Learn how to keep your dogs warm and safe this winter.
Many people have the misconception that dogs can tolerate cold weather because they have a fur coat. However, a number of factors determine how your pooch handles the cold including breed, coat density, overall health, age, and nutritional status. While breeds with a thick undercoat such as the northern breeds tolerate cold temperatures better, most dogs feel cold just as humans do during the winter months. As a pet owner, it’s your job to keep your pup warm and safe when the weather is cold.
The Dangers of Cold Weather
When winter winds blow with snow and ice, they increase the risk of illness and injury. Exposure to cold temperatures can cause hyperthermia and frostbite. The paws, ear tips, and the end of the tail are most susceptible to cold injuries. While all dogs need extra care in the winter, senior dogs, dogs with illnesses, puppies, and pregnant dogs tend to be the most vulnerable.
Below are some measures you can take to keep your dog warm and safe in winter weather.
Understand your dog
To know the best practices for keeping your pup warm in the winter, it’s important that you understand the dog’s susceptibility to the cold. Some breeds such as Siberian Huskies and Alaskan Malamutes are well adapted to cold temperatures and hence won’t need so much extra care. On the other hand, some breeds such as Dobermans, Greyhounds, and low-hair dogs are more prone to cold conditions than others, and therefore, will require extra care.
Limit outdoor time
Some dogs just love to play outdoors. However, you need to limit their time outdoors during the winter. Not even a Chow Chows can stay outside in the winter for lengthy periods. Their ears, nose, and paws are usually exposed, and this can cause injuries. Ideally, don’t let your dog spend more than 30 minutes outside at a time. Go out frequently during the warmest times of the day when the sun is up.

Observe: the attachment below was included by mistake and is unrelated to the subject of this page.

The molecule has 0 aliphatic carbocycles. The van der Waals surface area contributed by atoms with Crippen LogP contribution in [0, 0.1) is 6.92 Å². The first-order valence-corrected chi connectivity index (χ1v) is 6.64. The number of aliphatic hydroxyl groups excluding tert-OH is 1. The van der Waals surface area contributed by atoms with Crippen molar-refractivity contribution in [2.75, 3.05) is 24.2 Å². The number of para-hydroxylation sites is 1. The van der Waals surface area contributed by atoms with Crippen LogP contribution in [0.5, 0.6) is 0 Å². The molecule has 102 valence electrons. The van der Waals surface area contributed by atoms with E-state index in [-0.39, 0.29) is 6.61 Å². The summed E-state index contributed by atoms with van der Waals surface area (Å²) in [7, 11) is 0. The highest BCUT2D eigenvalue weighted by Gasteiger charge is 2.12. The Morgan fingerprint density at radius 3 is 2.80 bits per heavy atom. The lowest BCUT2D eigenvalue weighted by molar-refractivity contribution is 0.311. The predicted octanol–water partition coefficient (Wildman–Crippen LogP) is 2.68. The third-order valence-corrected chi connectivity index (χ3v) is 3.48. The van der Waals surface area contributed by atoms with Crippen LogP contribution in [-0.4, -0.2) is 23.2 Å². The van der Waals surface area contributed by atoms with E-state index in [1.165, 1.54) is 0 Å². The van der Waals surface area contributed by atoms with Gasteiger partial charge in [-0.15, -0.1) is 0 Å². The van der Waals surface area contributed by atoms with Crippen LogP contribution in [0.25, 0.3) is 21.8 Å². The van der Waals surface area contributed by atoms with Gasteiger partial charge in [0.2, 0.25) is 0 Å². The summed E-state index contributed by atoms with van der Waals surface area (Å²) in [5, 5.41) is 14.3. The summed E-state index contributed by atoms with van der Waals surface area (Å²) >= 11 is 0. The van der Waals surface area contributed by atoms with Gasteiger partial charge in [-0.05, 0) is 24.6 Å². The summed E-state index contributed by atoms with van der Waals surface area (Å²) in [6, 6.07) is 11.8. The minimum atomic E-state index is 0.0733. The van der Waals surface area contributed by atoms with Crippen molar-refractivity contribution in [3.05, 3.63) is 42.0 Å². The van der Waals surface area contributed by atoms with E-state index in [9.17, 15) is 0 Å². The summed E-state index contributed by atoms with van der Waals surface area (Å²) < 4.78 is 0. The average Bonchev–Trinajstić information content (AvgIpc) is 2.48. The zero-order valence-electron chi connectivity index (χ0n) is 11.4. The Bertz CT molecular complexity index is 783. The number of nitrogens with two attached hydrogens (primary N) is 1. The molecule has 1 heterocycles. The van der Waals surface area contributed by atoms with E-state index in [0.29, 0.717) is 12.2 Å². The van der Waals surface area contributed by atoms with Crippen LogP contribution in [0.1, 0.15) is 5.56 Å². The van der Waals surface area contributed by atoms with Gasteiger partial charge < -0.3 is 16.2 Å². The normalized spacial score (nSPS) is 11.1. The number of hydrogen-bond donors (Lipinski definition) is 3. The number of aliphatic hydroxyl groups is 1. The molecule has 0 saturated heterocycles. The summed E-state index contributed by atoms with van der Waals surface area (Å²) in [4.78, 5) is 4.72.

Dress your dog warmly
Dog clothing can help keep your pooch warm and is especially good for small dogs, those with short hair, and old or sick dogs. A dog jacket or sweater that covers them from tail to tummy would be perfect. Always ensure that the clothing is dry before use, and remove the clothing when your dog is inside. Also, make sure that it is not too tight around the armpits, neck, and groin. If your pooch isn’t used to wearing clothes, try to prep him for wearing jackets well ahead of time. A winter dog jacket or sweater that covers them from tail to tummy would be perfect.
Bedding is an important aspect of ensuring your dog stays warm through winter. Don’t let your dog sleep on a cold floor. Instead, use raised beds to keep him off cold concrete or tiles. Ensure his bed has enough covers or blankets to keep him warm. To ensure maximum heat retention, place the blankets in a doughnut shape around them. This will help to hold in warmth, enabling your dog to maintain his body temperature while sleeping. Alternatively, you can also use heated pet beds.
Feed your dog well